Regulation and Administration

 By definition, CSEFEF is petty cash, slush money, consequently I naturally argue that administration and approval should be minimal.  Delay should be minimal. 

Yet, I recognize that power of money, so I'll simply suggest that approval should be removed from research and administrative biases, if the intent is to encourage change and exploration. For instance, adminstration could be done by our lab manager.

I would also suggest that approval should not necessarily depend on guaranteed success. Innovation comes from taking risks. Like our investment portfolios which should be diversified in risk - maintain capital with GICs but achieve growth through capital - we need to embrace some risk in this department to create some growth.


The Mobile Classroom in CSE

 September 22, 2010 (Coming soon)


The Ottawa Citizen ran an article about a iPhone course being offered by Computer Science on Saturday, September 18, 2010.  The following line resonated with me.

Students are expected to arrive with their own Macbooks, a must-have for programming for the iPhone, Deugo said.

Read more: http://www.ottawacitizen.com/technology/Computer+science+gets+mobile/3544292/story.html#ixzz10GLzadXn.

I've been arguing for a few years now that we need to re-think the way that we equip our labs.  Giving tours to parents and high school students, we show rows and rows of computers in rooms that are admittedly crammed packed during scheduled lab periods but are largely empty otherwise.  And have you noticed how many students work on the computer with their own laptop on the side?

I don't have hard numbers but anecdotally going to university means getting a laptop.

We should be adapting to and taking advantage of this trend.  Simply put, stop stocking our labs with PCs and require incoming students to have a laptop. For a vision of the future, wander around the labs of our own Computer Science department - there's a lab filled with clusters of desks equipped with power and network, but not a single PC in sight.

What about the lab images? How will the students get their software? That's where another trend in computing helps out.  Virtual machines are blurring the line between machine platforms. Our department could distribute online the lab image as a virtual machine.  Babak's suggestion is to distribute a USB key with all required sotware during Frosh week.  There are options!

Obviously there are issues, some of which include:
  1. Supporting the student who can't afford a laptop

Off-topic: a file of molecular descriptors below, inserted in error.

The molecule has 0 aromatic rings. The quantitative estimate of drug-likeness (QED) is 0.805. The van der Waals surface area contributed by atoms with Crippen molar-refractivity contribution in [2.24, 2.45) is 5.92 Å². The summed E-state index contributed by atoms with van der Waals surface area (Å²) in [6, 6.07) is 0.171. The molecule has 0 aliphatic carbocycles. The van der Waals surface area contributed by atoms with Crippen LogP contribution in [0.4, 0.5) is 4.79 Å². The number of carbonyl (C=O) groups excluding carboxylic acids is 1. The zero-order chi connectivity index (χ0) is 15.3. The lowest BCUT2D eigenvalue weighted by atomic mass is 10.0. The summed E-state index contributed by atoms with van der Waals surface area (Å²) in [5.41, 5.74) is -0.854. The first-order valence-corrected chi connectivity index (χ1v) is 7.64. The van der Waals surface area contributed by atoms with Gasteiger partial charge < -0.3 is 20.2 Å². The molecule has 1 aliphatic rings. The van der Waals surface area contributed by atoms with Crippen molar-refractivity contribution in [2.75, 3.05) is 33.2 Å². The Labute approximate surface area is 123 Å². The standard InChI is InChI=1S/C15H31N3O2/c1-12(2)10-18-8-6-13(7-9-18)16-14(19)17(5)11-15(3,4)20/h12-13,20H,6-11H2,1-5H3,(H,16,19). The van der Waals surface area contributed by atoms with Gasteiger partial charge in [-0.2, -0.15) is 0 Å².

2. Technical support for the laptops - what are our technicians expected to do?
  3. Migration - We still need some labs. We can't get rid of all machines, especially for our students already in the program, and for specialized sofware.
  4. Software licensing.
Other universities are handling these issues just fine. We need to join the movement.

In May 2010, I sent the following summary of a brief survey that I made of how other universities seem to be approaching the issues

1. Laptop Requirement: Simply advise on what type of machine to get (and then we supply the VMs and instructions on how to use VMs)
   Example: Used by Queen's Engineering.
   Example: http://www.law.uiowa.edu/library/computerservices/laptops.php

2.  Rental program
    Example: Dalhousie  http://techu.pcpc.dal.ca/

3. Ownership program
    Example: : http://www.supinfo.com/en/News5a1e1a1f-7eba-49f7-85db-11ef64b7ff5d.aspx
 Note, the partnerships between industry on links 2 and 3.


It would be interesting to have a financial analysis done comparing the cost of maintaining PC labs versus the costs of buying-or-subsidizing free laptops for disadvantaged students (or even for every student). 

Our students are used to mobility.  They are demanding it.  In SYSC 3303, I now have a VM for the Real-Time Linux used in the lab because I got so much flak from the Computer Science students about having to come into our lab.  I simply have to post it on my course webpage, they download it to their own machines, and the lab remains empty except when we meet.

In closing, the Mobile Classroom also involves cell phones and iPad-devices.  Let's get the laptop program going first, and then we discuss apps on another day.

CS


Open and Online Courseware

 September 22, 2010 (Coming soon)

October 21: http://www.uottawa.ca/articles/open-access



The Use of Social Networking in Teaching

 September 22, 2010 (Coming Soon)

  • Witness this page on a site that is linked to my Facebook page. All an exercise in playing with the media in order to envision potential uses in my teaching. I'm the most public-adverse person, yet perhaps it's time for me to move past my own biases and see if there's something of worth in here vis-a-vis connecting and reaching my students.

Proposal for a New Elective Course = An Embedded Systems Project


  • Proposal submitted as a Teaching Achievement Award, October 2010
  • Student Survey Conducted as Background for Proposal (Made through SurveyMonkey)

Subpages (1): Robotics-Cluster